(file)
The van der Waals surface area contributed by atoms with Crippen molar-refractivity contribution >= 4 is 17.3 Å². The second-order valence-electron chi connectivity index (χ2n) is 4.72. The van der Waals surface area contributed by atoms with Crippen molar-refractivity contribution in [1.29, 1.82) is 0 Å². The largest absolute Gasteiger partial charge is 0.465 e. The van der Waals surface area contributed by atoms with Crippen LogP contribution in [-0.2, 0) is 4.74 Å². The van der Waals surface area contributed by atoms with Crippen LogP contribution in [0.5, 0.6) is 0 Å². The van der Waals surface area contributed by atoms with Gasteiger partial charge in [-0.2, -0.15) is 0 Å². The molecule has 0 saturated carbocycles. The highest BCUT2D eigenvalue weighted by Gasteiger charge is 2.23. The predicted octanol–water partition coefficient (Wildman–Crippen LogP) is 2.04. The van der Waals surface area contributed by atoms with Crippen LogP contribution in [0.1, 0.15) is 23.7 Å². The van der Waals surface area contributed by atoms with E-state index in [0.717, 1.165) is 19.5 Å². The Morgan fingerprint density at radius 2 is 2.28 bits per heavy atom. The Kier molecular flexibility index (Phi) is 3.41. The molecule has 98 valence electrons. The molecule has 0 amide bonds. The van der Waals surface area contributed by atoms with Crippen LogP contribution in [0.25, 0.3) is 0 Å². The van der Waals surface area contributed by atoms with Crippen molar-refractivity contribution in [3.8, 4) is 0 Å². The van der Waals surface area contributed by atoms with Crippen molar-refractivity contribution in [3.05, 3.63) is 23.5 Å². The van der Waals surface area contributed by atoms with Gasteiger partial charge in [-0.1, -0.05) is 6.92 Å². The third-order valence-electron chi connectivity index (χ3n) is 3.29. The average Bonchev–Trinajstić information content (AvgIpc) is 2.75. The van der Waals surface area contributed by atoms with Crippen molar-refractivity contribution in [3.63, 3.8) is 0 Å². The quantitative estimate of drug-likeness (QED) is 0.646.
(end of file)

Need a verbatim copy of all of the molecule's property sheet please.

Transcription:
The van der Waals surface area contributed by atoms with Crippen molar-refractivity contribution >= 4 is 17.3 Å². The second-order valence-electron chi connectivity index (χ2n) is 4.72. The van der Waals surface area contributed by atoms with Crippen molar-refractivity contribution in [1.29, 1.82) is 0 Å². The largest absolute Gasteiger partial charge is 0.465 e. The van der Waals surface area contributed by atoms with Crippen LogP contribution in [-0.2, 0) is 4.74 Å². The van der Waals surface area contributed by atoms with Crippen LogP contribution in [0.5, 0.6) is 0 Å². The van der Waals surface area contributed by atoms with Gasteiger partial charge in [-0.2, -0.15) is 0 Å². The molecule has 0 saturated carbocycles. The highest BCUT2D eigenvalue weighted by Gasteiger charge is 2.23. The predicted octanol–water partition coefficient (Wildman–Crippen LogP) is 2.04. The van der Waals surface area contributed by atoms with Crippen LogP contribution in [0.1, 0.15) is 23.7 Å². The van der Waals surface area contributed by atoms with E-state index in [0.717, 1.165) is 19.5 Å². The Morgan fingerprint density at radius 2 is 2.28 bits per heavy atom. The Kier molecular flexibility index (Phi) is 3.41. The molecule has 98 valence electrons. The molecule has 0 amide bonds. The van der Waals surface area contributed by atoms with Crippen LogP contribution in [0.25, 0.3) is 0 Å². The van der Waals surface area contributed by atoms with Crippen molar-refractivity contribution in [3.8, 4) is 0 Å². The van der Waals surface area contributed by atoms with Crippen molar-refractivity contribution in [3.05, 3.63) is 23.5 Å². The van der Waals surface area contributed by atoms with Gasteiger partial charge in [-0.1, -0.05) is 6.92 Å². The third-order valence-electron chi connectivity index (χ3n) is 3.29. The average Bonchev–Trinajstić information content (AvgIpc) is 2.75. The van der Waals surface area contributed by atoms with Crippen molar-refractivity contribution in [3.63, 3.8) is 0 Å². The quantitative estimate of drug-likeness (QED) is 0.646.